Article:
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Is Inflation Slowing Down From Higher Interest Rates?

Many people are wondering if the higher interest rates set by the Federal Reserve are slowing inflation. For nine months … Read more



Many people are wondering if the higher interest rates set by the Federal Reserve are slowing inflation. For nine months straight, the annual inflation rate has been decreasing. However, the Consumer Price Index’s (CPI) data will sometimes show specific sectors experiencing price increases despite a general trend of decreasing inflation. 

This article will look at what effect the increase in interest rates has had on inflation and what possible negative consequences could be.

Key Takeaways

  • The Federal Reserve uses higher interest rates to combat high inflation.
  • High inflation has been partly due to the pandemic, government spending, and the Russia-Ukraine conflict.
  • Experts often worry that raising interest rates will harm the economy more than help it, but many also argue it’s a necessary step to managing unsustainable growth. 

Why Did Interest Rates Rise So Much?

Interest rates dramatically rose in 2022 because of record-high inflation numbers. Inflation spiked due to various factors, including government spending during the pandemic, supply chain issues, historically low interest rates, high energy prices, and the Russia-Ukraine conflict.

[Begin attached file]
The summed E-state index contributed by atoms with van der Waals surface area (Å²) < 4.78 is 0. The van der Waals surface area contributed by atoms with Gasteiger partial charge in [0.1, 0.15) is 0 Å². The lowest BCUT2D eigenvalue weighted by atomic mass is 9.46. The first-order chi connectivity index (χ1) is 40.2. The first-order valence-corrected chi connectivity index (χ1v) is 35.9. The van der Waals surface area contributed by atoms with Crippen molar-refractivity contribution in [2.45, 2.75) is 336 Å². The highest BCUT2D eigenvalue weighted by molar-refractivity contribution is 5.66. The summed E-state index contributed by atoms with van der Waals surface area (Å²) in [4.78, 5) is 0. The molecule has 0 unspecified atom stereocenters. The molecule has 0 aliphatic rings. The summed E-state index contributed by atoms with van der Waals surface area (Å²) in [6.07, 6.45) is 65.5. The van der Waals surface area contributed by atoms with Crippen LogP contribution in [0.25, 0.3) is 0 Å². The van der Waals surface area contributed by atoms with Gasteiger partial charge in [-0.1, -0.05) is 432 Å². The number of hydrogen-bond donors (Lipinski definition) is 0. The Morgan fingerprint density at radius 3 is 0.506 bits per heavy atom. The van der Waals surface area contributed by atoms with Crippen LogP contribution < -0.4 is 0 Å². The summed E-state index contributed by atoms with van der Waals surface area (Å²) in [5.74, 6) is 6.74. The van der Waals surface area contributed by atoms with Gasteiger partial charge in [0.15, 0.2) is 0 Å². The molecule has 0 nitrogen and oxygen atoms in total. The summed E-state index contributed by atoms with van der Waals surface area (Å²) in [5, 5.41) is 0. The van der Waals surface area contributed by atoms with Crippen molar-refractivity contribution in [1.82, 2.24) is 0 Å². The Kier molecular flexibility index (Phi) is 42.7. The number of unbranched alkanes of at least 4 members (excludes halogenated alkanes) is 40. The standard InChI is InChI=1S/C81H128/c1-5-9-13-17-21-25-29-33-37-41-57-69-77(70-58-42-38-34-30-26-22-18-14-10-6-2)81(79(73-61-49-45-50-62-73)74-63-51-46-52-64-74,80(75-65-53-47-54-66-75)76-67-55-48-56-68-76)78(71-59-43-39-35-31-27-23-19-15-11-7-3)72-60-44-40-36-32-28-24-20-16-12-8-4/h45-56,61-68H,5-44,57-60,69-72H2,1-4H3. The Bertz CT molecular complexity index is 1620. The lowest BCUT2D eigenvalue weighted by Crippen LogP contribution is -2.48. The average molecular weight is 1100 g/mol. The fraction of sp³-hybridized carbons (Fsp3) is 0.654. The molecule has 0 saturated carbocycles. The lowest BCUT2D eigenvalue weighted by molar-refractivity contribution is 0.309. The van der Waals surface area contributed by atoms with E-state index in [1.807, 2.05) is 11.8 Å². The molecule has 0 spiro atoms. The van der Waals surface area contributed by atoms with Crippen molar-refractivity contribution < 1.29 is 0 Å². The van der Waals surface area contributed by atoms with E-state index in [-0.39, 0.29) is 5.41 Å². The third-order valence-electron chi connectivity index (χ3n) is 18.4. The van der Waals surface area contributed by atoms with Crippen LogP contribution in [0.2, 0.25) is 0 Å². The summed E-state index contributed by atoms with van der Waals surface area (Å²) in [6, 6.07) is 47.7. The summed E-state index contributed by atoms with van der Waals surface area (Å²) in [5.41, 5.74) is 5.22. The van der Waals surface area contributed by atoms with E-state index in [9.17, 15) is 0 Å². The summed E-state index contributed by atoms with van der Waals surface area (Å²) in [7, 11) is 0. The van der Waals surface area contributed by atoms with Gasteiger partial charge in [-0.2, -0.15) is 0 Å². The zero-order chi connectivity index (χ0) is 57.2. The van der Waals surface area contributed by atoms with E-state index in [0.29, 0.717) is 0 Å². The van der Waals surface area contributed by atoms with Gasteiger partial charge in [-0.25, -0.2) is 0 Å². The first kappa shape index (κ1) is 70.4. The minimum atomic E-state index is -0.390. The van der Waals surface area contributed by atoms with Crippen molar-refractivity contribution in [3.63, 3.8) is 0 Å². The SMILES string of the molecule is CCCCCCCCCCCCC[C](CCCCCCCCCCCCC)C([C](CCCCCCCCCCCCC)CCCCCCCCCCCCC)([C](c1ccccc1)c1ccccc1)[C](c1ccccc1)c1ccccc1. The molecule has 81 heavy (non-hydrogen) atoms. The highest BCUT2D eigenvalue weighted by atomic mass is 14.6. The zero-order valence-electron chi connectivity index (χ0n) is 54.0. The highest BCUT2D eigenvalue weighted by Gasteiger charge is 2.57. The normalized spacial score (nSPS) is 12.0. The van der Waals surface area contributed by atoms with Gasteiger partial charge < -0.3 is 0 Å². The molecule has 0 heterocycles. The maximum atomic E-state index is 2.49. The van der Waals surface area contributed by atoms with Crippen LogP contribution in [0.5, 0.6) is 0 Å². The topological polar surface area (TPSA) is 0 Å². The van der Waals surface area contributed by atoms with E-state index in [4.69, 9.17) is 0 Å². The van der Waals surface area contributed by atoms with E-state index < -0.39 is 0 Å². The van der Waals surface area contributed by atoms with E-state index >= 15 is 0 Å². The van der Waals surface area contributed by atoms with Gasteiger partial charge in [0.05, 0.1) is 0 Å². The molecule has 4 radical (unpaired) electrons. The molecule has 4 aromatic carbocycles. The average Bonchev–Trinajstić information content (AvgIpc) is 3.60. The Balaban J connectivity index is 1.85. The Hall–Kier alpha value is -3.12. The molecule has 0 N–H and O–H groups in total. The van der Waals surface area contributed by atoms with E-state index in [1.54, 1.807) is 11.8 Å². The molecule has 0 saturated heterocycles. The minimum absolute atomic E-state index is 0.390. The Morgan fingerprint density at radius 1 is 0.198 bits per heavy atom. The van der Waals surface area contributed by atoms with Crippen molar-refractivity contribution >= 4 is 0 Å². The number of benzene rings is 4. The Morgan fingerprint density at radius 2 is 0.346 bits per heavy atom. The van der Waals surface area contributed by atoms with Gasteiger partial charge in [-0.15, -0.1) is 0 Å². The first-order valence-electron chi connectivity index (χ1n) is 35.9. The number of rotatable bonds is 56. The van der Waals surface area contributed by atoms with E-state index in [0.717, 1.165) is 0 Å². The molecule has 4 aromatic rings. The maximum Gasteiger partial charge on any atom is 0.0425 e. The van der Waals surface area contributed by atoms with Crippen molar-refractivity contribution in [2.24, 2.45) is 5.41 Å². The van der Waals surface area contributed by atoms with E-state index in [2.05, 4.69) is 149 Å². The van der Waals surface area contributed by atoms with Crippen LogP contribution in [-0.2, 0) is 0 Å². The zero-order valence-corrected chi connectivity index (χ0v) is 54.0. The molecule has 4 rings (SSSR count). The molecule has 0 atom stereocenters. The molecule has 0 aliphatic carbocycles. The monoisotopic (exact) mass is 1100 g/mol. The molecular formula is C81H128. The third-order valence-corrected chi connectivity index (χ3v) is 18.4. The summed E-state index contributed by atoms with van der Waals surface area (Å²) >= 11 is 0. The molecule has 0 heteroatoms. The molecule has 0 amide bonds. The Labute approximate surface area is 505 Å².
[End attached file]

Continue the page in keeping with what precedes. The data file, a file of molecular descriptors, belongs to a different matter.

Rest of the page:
Inflation is the devaluation of a country’s currency, usually caused by a mismatch of supply and demand. For example, during the COVID-19 pandemic, the United States government gave out stimulus checks to encourage discretionary spending and reinvigorate the economy. Some experts feared that the checks were boosting demand at a time supply chains were disrupted, pushing companies to raise prices. 

If a company faces low demand for a good, it’ll often lower prices to incentivize consumers to buy its product. Conversely, if demand for a product is too high, a company will often raise prices to keep its supply from being overwhelmed.  

When inflation began to rise, the Federal Reserve believed the increases were temporary and would come down as quickly as they grew. However, this was not the case, as inflation is still high after many months.

In June 2022, the Consumer Price Index, which measures inflation, peaked at 9.1%. In July, the rate was 8.5%, and in August, it was 8.3%. While the overall number had begun declining, the data within the reports didn’t indicate inflation was cooling off for everyone.